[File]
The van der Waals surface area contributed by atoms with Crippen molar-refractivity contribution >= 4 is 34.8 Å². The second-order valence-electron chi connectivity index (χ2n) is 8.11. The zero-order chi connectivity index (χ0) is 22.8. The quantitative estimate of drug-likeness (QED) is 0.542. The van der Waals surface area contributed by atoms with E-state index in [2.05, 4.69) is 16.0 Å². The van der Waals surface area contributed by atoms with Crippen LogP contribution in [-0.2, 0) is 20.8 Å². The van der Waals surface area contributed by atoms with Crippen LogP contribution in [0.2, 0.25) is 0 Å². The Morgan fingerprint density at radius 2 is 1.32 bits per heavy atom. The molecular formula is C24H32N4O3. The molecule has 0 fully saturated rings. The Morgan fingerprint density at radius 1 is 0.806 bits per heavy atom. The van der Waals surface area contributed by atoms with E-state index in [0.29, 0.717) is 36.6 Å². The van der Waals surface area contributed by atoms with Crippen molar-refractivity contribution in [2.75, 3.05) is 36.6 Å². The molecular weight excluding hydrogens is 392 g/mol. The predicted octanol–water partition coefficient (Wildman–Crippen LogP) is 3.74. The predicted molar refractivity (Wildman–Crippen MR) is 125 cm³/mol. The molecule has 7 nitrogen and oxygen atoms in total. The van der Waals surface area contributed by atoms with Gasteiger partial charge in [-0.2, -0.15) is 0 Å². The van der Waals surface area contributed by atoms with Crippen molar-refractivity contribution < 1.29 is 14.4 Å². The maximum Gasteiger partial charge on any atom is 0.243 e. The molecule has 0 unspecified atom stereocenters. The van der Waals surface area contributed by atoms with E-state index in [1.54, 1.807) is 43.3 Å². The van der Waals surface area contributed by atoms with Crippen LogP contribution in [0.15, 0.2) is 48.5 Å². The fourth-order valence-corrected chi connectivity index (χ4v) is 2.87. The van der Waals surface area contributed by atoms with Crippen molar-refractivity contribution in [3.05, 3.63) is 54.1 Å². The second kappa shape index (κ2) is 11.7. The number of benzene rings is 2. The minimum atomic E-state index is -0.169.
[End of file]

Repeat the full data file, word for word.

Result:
The van der Waals surface area contributed by atoms with Crippen molar-refractivity contribution >= 4 is 34.8 Å². The second-order valence-electron chi connectivity index (χ2n) is 8.11. The zero-order chi connectivity index (χ0) is 22.8. The quantitative estimate of drug-likeness (QED) is 0.542. The van der Waals surface area contributed by atoms with E-state index in [2.05, 4.69) is 16.0 Å². The van der Waals surface area contributed by atoms with Crippen LogP contribution in [-0.2, 0) is 20.8 Å². The van der Waals surface area contributed by atoms with Crippen LogP contribution in [0.2, 0.25) is 0 Å². The Morgan fingerprint density at radius 2 is 1.32 bits per heavy atom. The molecular formula is C24H32N4O3. The molecule has 0 fully saturated rings. The Morgan fingerprint density at radius 1 is 0.806 bits per heavy atom. The van der Waals surface area contributed by atoms with E-state index in [0.29, 0.717) is 36.6 Å². The van der Waals surface area contributed by atoms with Crippen molar-refractivity contribution in [2.75, 3.05) is 36.6 Å². The molecular weight excluding hydrogens is 392 g/mol. The predicted octanol–water partition coefficient (Wildman–Crippen LogP) is 3.74. The predicted molar refractivity (Wildman–Crippen MR) is 125 cm³/mol. The molecule has 7 nitrogen and oxygen atoms in total. The van der Waals surface area contributed by atoms with Gasteiger partial charge in [-0.2, -0.15) is 0 Å². The van der Waals surface area contributed by atoms with Crippen molar-refractivity contribution < 1.29 is 14.4 Å². The maximum Gasteiger partial charge on any atom is 0.243 e. The molecule has 0 unspecified atom stereocenters. The van der Waals surface area contributed by atoms with E-state index in [1.54, 1.807) is 43.3 Å². The van der Waals surface area contributed by atoms with Crippen LogP contribution in [0.15, 0.2) is 48.5 Å². The fourth-order valence-corrected chi connectivity index (χ4v) is 2.87. The van der Waals surface area contributed by atoms with Crippen molar-refractivity contribution in [3.05, 3.63) is 54.1 Å². The second kappa shape index (κ2) is 11.7. The number of benzene rings is 2. The minimum atomic E-state index is -0.169.